We did something absolutely controversial in Silicon Valley: we got a puppy from a breeder. Without knowing anything about our search or where we got our dog, we were hit with judgment. Our sweet dog was called “horrendously inbred,” we were accused of getting her from a pet store fueling unethical breeding and spreading dog sickness, and rushing into a poor decision without research. None of this is true, and while I feel we owe no one an explanation, I find myself explaining. Maybe it’s my liberal guilt responding to the liberal nastiness of some of these questions. The bottom line is that we made a decision based on what was best for our family. If a shelter dog is best for your family, kudos to you, but that doesn’t mean you get to tell us what is best for us.
To relieve my guilt, we did look at rescue groups. Our last dog died 18 months ago and it took nearly a year to decide we were ready for another dog. Our dog Maddie has dementia for the last years of her life, and because of that, we wanted to put as much space as possible between now and old age with our next dog. This meant older dogs were out. Also, dealing with canine dementia is not fun, and while our hearts go out to special needs dogs, we weren’t ready to jump back in with one again soon. If you stalk rescue groups, as we did, there are a lot of dogs available who are older or have issues. Next up was breed. We weren’t caught up on a pure breed dog, yet we ended up with one because we loved the breed. We looked honestly at our lives and knew that while we loved many dogs, we weren’t going to run them daily or spend hours at the dog park. We weren’t great a grooming or high maintenance of any sort. We needed to laid back, chill dog. It feels like 85% of shelter dogs were pit or chihuahua mixes. Not the lazy, low maintenance dog that would work for us.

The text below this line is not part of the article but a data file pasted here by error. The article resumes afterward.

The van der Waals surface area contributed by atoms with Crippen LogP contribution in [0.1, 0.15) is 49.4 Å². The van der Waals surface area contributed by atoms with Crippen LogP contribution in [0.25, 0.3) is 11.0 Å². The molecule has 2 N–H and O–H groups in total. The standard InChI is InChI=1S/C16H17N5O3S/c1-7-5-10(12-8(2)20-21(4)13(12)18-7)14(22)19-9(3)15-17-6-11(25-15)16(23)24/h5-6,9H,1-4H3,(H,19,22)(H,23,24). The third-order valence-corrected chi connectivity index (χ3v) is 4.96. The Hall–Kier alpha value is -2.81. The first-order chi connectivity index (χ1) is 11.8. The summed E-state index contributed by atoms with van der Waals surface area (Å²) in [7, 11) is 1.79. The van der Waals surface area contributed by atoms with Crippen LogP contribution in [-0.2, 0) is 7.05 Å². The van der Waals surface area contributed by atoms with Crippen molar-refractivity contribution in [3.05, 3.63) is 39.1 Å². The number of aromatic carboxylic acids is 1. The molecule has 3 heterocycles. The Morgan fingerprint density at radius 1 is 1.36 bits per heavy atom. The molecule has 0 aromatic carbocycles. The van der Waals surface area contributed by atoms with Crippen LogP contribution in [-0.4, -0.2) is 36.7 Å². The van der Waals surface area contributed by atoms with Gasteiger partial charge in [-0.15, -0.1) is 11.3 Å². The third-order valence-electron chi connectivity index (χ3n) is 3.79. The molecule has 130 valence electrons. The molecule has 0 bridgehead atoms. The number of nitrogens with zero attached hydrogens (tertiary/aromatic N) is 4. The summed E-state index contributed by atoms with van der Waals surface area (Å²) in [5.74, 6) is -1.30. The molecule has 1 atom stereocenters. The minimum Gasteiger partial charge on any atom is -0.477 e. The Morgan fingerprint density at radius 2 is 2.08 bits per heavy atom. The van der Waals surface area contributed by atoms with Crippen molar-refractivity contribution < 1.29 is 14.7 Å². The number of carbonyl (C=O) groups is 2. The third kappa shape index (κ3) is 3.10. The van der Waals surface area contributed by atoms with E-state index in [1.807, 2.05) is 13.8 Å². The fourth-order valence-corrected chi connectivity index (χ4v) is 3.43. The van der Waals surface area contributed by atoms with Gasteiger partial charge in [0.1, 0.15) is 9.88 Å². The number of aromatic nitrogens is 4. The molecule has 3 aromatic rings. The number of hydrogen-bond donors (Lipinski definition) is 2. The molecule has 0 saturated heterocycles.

After nine months of looking at Craigslist daily – okay, sometimes four times a day – the right dog revealed herself. Everything was perfect about her: from her thoughtful and loving background, to when and how she’d fit into our home. She didn’t come from a pet store or a puppy mill, she doesn’t have health issues, she makes us happy and we love her tremendously. What right do people have to judge? The two most vocal critics we’ve faced aren’t dog people, yet they needed us to know they disapproved.
During our long search, we found many dogs available that were clearly adopted in haste. Many said their landlords didn’t allow pets or were moving and couldn’t have a dog or were going away to college or had broken up with a girlfriend or boyfriend with whom they adopted the dog. It’s a sad reminder that many people make poor life choices. Yet, some people want to lump us in with those people because we didn’t rescue a dog from a shelter. We made the right long term decision for us, yet because this isn’t the pc thing to do, we’re somehow open to criticism.
As we say at our house, haters gonna hate. We get to look at this face every day and know we made the right decision.